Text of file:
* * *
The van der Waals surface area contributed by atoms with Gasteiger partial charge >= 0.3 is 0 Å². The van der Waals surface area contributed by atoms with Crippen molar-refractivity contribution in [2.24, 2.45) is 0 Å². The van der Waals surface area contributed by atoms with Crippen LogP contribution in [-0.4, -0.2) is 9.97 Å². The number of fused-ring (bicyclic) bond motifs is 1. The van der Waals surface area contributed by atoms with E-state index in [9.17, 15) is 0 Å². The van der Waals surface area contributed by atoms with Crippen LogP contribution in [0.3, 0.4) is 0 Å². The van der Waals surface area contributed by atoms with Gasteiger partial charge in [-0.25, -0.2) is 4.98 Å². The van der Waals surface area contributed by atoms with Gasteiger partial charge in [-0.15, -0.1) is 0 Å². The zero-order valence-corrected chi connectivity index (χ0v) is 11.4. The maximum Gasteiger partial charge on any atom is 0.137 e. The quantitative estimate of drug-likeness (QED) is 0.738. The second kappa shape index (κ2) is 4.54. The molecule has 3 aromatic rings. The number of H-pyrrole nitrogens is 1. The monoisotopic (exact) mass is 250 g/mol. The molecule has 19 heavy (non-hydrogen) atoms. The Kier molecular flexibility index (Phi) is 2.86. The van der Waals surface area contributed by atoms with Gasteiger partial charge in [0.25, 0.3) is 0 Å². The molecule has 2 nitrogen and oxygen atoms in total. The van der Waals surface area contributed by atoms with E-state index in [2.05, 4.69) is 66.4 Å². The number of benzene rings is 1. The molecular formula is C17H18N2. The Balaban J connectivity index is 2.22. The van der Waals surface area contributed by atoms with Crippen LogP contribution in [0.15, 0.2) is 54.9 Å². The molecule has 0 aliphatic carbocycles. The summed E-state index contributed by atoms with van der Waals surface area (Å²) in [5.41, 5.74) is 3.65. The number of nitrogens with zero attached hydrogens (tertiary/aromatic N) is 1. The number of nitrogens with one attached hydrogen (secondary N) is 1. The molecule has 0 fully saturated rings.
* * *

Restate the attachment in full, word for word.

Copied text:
The van der Waals surface area contributed by atoms with Gasteiger partial charge >= 0.3 is 0 Å². The van der Waals surface area contributed by atoms with Crippen molar-refractivity contribution in [2.24, 2.45) is 0 Å². The van der Waals surface area contributed by atoms with Crippen LogP contribution in [-0.4, -0.2) is 9.97 Å². The number of fused-ring (bicyclic) bond motifs is 1. The van der Waals surface area contributed by atoms with E-state index in [9.17, 15) is 0 Å². The van der Waals surface area contributed by atoms with Crippen LogP contribution in [0.3, 0.4) is 0 Å². The van der Waals surface area contributed by atoms with Gasteiger partial charge in [-0.25, -0.2) is 4.98 Å². The van der Waals surface area contributed by atoms with Gasteiger partial charge in [-0.15, -0.1) is 0 Å². The zero-order valence-corrected chi connectivity index (χ0v) is 11.4. The maximum Gasteiger partial charge on any atom is 0.137 e. The quantitative estimate of drug-likeness (QED) is 0.738. The second kappa shape index (κ2) is 4.54. The molecule has 3 aromatic rings. The number of H-pyrrole nitrogens is 1. The monoisotopic (exact) mass is 250 g/mol. The molecule has 19 heavy (non-hydrogen) atoms. The Kier molecular flexibility index (Phi) is 2.86. The van der Waals surface area contributed by atoms with Gasteiger partial charge in [0.25, 0.3) is 0 Å². The molecule has 2 nitrogen and oxygen atoms in total. The van der Waals surface area contributed by atoms with E-state index in [2.05, 4.69) is 66.4 Å². The number of benzene rings is 1. The molecular formula is C17H18N2. The Balaban J connectivity index is 2.22. The van der Waals surface area contributed by atoms with Crippen LogP contribution in [0.15, 0.2) is 54.9 Å². The molecule has 0 aliphatic carbocycles. The summed E-state index contributed by atoms with van der Waals surface area (Å²) in [5.41, 5.74) is 3.65. The number of nitrogens with zero attached hydrogens (tertiary/aromatic N) is 1. The number of nitrogens with one attached hydrogen (secondary N) is 1. The molecule has 0 fully saturated rings.